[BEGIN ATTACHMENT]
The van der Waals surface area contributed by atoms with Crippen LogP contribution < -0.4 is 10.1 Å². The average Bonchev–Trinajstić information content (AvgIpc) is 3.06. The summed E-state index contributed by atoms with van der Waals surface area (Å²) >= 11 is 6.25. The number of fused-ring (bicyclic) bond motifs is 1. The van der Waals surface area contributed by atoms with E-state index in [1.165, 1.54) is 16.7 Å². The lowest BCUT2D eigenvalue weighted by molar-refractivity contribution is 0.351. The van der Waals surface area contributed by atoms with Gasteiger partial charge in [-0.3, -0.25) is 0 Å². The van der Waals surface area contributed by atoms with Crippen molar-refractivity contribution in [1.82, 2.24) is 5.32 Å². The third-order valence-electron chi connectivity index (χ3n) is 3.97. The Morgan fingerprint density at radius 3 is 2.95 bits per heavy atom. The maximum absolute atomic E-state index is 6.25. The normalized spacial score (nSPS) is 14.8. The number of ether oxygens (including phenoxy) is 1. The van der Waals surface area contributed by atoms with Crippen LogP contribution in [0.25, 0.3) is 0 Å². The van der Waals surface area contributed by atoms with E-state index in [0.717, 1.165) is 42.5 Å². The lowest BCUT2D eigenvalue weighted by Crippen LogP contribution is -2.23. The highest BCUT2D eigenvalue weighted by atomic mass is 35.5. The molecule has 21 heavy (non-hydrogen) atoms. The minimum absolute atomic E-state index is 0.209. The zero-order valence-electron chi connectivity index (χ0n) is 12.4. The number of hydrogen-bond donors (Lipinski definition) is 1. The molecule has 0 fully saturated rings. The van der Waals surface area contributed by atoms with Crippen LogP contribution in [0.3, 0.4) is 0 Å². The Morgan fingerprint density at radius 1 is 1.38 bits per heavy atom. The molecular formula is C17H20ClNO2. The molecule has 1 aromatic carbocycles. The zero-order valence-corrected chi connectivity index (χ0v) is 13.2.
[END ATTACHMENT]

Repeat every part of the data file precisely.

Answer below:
The van der Waals surface area contributed by atoms with Crippen LogP contribution < -0.4 is 10.1 Å². The average Bonchev–Trinajstić information content (AvgIpc) is 3.06. The summed E-state index contributed by atoms with van der Waals surface area (Å²) >= 11 is 6.25. The number of fused-ring (bicyclic) bond motifs is 1. The van der Waals surface area contributed by atoms with E-state index in [1.165, 1.54) is 16.7 Å². The lowest BCUT2D eigenvalue weighted by molar-refractivity contribution is 0.351. The van der Waals surface area contributed by atoms with Gasteiger partial charge in [-0.3, -0.25) is 0 Å². The van der Waals surface area contributed by atoms with Crippen molar-refractivity contribution in [1.82, 2.24) is 5.32 Å². The third-order valence-electron chi connectivity index (χ3n) is 3.97. The Morgan fingerprint density at radius 3 is 2.95 bits per heavy atom. The maximum absolute atomic E-state index is 6.25. The normalized spacial score (nSPS) is 14.8. The number of ether oxygens (including phenoxy) is 1. The van der Waals surface area contributed by atoms with Crippen LogP contribution in [0.25, 0.3) is 0 Å². The van der Waals surface area contributed by atoms with E-state index in [0.717, 1.165) is 42.5 Å². The lowest BCUT2D eigenvalue weighted by Crippen LogP contribution is -2.23. The highest BCUT2D eigenvalue weighted by atomic mass is 35.5. The molecule has 21 heavy (non-hydrogen) atoms. The minimum absolute atomic E-state index is 0.209. The zero-order valence-electron chi connectivity index (χ0n) is 12.4. The number of hydrogen-bond donors (Lipinski definition) is 1. The molecule has 0 fully saturated rings. The van der Waals surface area contributed by atoms with Crippen LogP contribution in [0.3, 0.4) is 0 Å². The Morgan fingerprint density at radius 1 is 1.38 bits per heavy atom. The molecular formula is C17H20ClNO2. The molecule has 1 aromatic carbocycles. The zero-order valence-corrected chi connectivity index (χ0v) is 13.2.